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SQL Server Performance Best Practices for Developers


SQL Server performance tuning can be a complex process, but there are some key best practices you can follow to optimize your system. In this article, we’ll provide you with eight essential tips for improving your SQL Server performance, including how to identify bottlenecks, optimize queries, and configure memory and disk settings. By following these best practices, you can ensure your SQL Server instance runs efficiently and smoothly, providing optimal performance for your applications and users.

  1. Avoid using scalar functions in WHERE clauses.

Scalar functions, when used in WHERE clauses, can lead to performance issues because they force the SQL Server to evaluate the function for each row in the result set. This can significantly slow down the query execution, particularly when dealing with large data sets. Instead, consider using inline table-valued functions, which are more efficient and can be used to filter results in the same way as scalar functions. For example, instead of using:

SELECT * FROM Customers WHERE dbo.GetAge(BirthDate) > 18;

Use an inline table-valued function like this:

SELECT * FROM Customers c
CROSS APPLY dbo.GetAgeInline(BirthDate) Age
WHERE Age.Value > 18;

  1. Use temp tables instead of table variables.

Temp tables and table variables both serve as temporary storage for data within your T-SQL code, but temp tables generally offer better performance. Temp tables are stored in the tempdb database and have statistics, which allows the query optimizer to make better decisions regarding query execution plans. On the other hand, table variables do not have statistics, often leading to less efficient query plans.

For example, instead of using a table variable like this:

DECLARE @CustomerOrders TABLE (OrderId INT, CustomerId INT, OrderDate DATETIME);

Use a temp table:

CREATE TABLE #CustomerOrders (OrderId INT, CustomerId INT, OrderDate DATETIME);

  1. Regularly update statistics to keep query optimization accurate.

SQL Server relies on statistics to generate efficient query execution plans. Outdated or inaccurate statistics can lead to suboptimal query performance. To ensure that the query optimizer has accurate and up-to-date information, regularly update the statistics on your tables and indexes. This can be done manually using the UPDATE STATISTICS command or by enabling the “Auto Update Statistics” option in your database settings.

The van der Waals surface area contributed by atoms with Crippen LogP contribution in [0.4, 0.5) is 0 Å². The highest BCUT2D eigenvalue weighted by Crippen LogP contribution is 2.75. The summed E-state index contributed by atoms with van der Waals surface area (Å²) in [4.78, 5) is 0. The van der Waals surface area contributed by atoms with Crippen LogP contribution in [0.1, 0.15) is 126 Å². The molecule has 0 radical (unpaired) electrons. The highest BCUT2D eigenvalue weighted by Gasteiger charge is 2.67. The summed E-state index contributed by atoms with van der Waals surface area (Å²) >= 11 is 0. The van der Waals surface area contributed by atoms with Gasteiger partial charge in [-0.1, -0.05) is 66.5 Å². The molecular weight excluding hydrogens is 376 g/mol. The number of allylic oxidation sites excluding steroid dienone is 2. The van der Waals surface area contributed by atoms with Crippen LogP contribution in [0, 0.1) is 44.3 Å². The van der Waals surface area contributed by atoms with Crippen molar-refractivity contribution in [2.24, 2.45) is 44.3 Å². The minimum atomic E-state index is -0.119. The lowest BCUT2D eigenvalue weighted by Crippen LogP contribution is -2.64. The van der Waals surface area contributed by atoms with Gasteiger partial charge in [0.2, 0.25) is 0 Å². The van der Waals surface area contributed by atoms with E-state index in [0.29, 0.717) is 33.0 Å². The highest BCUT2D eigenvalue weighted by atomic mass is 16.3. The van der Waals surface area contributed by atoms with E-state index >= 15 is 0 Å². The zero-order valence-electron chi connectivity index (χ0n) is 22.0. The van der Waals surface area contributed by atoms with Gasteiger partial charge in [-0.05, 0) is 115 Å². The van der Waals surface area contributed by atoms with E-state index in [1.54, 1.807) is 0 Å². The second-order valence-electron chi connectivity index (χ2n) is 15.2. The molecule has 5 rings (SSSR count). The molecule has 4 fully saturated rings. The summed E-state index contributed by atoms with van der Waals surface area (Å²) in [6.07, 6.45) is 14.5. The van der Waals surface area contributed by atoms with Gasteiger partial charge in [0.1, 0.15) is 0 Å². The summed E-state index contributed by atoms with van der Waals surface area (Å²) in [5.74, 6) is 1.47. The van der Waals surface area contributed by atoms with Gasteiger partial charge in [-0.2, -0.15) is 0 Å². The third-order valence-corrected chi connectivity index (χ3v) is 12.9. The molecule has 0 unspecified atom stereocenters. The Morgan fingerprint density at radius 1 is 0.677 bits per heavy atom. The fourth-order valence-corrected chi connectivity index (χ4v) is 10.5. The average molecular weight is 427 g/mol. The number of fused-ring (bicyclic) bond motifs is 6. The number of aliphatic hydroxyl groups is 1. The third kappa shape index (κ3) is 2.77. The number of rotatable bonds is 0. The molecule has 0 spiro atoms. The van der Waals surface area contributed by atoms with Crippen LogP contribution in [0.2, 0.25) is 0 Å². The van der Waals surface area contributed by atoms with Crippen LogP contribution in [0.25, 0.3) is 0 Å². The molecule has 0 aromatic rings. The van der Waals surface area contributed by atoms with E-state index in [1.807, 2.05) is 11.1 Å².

1. Use the Query Store to track query performance and identify problematic queries.

The Query Store is a powerful tool in SQL Server that captures query execution plans and runtime statistics. By analyzing this data, you can identify problematic queries that are causing performance issues and optimize them accordingly. To enable the Query Store, configure its settings in your database properties, and then use the built-in reports and views to analyze query performance. For example, you can use the “Top Resource Consuming Queries” report to identify the most expensive queries in terms of CPU, memory, and I/O usage.

  1. Implement proper indexing to speed up queries.

Indexes are essential for optimizing query performance, as they allow SQL Server to quickly locate and access the required data. However, poorly designed or missing indexes can lead to slow query execution and increased resource usage. To ensure optimal performance, analyze your query workload and create appropriate indexes based on the columns and predicates used in your queries. Also, consider using the Database Engine Tuning Advisor, a built-in tool in SQL Server that recommends index and partitioning strategies based on a given workload.

  1. Enable instant file initialization to speed up database creation and growth.

By default, when SQL Server creates or grows a data file, it initializes the new space by filling it with zeroes. This process can be time-consuming, particularly for large data files. To speed up this process, enable the “instant file initialization” feature, which allows SQL Server

… and if all else fails, or you believe the issue may be SQL Server infrastructure related, please contact us to organise an obligation free quotation on a SQL Server Health check!